The other possible exemptions from withholding tax are:
Ireland has a large double taxation treaty network, which continues to expand. At present, Ireland has signed Double Taxation Agreements with seventy-two countries, seventy of which are in effect.
Under Irish company law, Irish SPVs can be established in a number of ways. They can be incorporated as:
LTDs and DACs can be established with a minimum issued share capital of €1 and can be incorporated within five days. A PLC can be incorporated within fifteen days and is subject to a minimum capitalisation requirement of €25,000. One quarter of this amount must be paid in before the PLC commences business and can be used to pay expenses.
An Irish SPV will usually be incorporated as a DAC or a PLC as the special purpose nature of the SPV can be reinforced through the objects clause of its memorandum of association. Additionally, under the Irish Companies Act 2014, a DAC or a PLC may have, or apply to have, debt securities (denominations of not less than €100,000) listed on a recognised stock exchange (such as a market of the Irish Stock Exchange), but an LTD cannot.
There are a number of institutions established in Ireland providing corporate services to SPVs – such as paying agency, administration and company secretarial services. Ireland's established financial services industry also means that investment managers, collateral administrators and trustees are also located in Dublin, so that all of the services required by an SPV in a securitisation or structured finance transaction can be sourced in Ireland.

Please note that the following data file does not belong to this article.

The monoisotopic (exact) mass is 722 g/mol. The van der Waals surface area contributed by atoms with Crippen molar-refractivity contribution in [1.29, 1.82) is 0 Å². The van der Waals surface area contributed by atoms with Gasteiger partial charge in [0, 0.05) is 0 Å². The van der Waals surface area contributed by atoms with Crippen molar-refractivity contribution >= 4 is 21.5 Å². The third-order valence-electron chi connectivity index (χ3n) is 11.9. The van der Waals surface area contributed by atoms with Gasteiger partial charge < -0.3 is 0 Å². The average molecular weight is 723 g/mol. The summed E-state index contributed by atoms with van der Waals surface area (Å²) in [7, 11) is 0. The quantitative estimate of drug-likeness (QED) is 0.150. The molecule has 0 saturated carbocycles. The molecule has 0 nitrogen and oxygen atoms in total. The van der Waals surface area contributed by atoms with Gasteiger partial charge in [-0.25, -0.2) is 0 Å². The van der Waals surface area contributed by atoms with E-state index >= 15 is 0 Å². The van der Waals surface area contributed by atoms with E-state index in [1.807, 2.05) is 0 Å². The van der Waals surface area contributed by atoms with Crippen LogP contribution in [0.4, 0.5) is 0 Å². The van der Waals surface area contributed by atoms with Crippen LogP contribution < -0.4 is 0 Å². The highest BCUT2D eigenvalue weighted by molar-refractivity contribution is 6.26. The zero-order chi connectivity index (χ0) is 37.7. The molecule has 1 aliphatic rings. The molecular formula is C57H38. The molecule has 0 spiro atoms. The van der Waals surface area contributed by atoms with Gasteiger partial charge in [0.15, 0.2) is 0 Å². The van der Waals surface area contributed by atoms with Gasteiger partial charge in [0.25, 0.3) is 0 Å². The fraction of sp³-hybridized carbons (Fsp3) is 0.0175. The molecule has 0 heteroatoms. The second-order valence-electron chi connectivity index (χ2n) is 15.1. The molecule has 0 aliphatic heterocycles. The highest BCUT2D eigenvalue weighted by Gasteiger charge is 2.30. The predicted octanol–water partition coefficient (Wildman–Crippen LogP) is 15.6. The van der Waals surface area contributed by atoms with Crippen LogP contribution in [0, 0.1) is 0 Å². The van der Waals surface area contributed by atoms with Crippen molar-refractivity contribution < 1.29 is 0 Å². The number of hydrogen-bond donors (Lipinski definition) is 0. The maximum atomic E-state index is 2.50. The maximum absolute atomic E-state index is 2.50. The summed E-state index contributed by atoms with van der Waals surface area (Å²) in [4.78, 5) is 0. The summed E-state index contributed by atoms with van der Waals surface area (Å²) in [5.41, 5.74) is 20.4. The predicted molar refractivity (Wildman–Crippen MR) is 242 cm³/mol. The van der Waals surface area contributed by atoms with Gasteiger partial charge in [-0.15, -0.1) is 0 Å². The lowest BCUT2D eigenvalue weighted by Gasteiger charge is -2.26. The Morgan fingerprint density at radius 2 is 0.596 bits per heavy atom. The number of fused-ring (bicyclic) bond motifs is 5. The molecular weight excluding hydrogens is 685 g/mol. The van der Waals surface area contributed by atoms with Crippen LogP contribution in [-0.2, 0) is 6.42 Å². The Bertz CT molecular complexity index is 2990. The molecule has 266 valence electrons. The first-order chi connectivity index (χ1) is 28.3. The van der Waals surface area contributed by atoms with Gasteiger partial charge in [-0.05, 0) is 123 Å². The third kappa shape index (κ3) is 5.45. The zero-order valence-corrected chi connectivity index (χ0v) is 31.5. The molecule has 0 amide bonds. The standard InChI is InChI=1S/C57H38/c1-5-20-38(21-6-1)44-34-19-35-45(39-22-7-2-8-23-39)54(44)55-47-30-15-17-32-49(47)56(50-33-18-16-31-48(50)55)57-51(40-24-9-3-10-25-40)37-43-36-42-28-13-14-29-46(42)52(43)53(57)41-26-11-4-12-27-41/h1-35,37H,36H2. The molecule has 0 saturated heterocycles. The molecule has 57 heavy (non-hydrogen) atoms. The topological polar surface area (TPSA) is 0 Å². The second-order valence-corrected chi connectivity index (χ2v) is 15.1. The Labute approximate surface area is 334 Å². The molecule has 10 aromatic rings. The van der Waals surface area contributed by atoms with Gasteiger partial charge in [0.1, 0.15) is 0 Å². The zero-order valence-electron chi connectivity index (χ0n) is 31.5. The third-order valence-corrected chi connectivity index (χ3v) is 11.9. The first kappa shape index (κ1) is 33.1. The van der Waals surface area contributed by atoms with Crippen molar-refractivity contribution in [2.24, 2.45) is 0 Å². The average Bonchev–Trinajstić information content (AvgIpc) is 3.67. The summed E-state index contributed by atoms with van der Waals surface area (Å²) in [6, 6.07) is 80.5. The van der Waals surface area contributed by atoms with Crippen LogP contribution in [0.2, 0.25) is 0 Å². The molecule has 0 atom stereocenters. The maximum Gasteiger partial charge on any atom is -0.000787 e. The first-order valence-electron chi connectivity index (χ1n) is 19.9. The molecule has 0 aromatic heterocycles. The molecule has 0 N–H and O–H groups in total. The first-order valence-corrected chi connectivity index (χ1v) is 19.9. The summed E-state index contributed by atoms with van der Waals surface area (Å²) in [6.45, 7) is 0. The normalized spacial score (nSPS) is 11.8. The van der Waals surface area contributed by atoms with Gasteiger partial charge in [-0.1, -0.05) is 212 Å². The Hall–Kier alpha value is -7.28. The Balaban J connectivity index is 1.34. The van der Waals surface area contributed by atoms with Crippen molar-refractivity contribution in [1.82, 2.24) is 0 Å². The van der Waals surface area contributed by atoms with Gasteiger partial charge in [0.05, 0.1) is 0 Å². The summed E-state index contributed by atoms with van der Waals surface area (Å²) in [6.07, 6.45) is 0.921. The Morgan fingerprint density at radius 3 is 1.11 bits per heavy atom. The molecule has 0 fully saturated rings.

Ireland is a member of the European Union (EU) and also of the Organisation for Economic Co-operation and Development (OECD), which means that Ireland is well situated as a location for SPVs as some investors may only wish to purchase debt issued by EU/OECD issuers. EU and OECD jurisdictions are considered to have well developed regulatory frameworks with sophisticated rules for protection of investors (for example, the Prospectus Directive and Anti-money Laundering Directives, etc.).
Brexit is anticipated to have an effect on the Irish structured finance and securitisation market. The primary documents in international transactions are often governed by English law and it remains to be seen whether this practice will continue. In addition, securitisation and structured finance transactions are often managed through London and any change in the regulatory landscape as a result of Brexit could have implications for this area.
However, the regulatory impact of Brexit on the vast majority of transactions structured through Irish SPVs should be limited. Ireland is also a common law jurisdiction, which is similar to the English legal system, and this may further add to the popularity of the Irish SPV following Brexit. Where a deal requires Prospectus Directive approval, having the transaction structured using an Irish SPV will also allow the securities to be marketed throughout the EU. This access to the EU single market may prove desirable for British investment managers.
While Brexit will pose challenges for structured finance and securitisation in Ireland, there are also opportunities for Ireland to build on its current position. With the Irish Debt Securities Association stating that approximately 24% of all European SPVs are already located in Ireland, the benefits of using Irish SPVs for securitisation and structured finance transactions should bolster Ireland's position in this sector.
If you would like further information on Structured Finance and Securitisation, please contact our Capital Markets Team.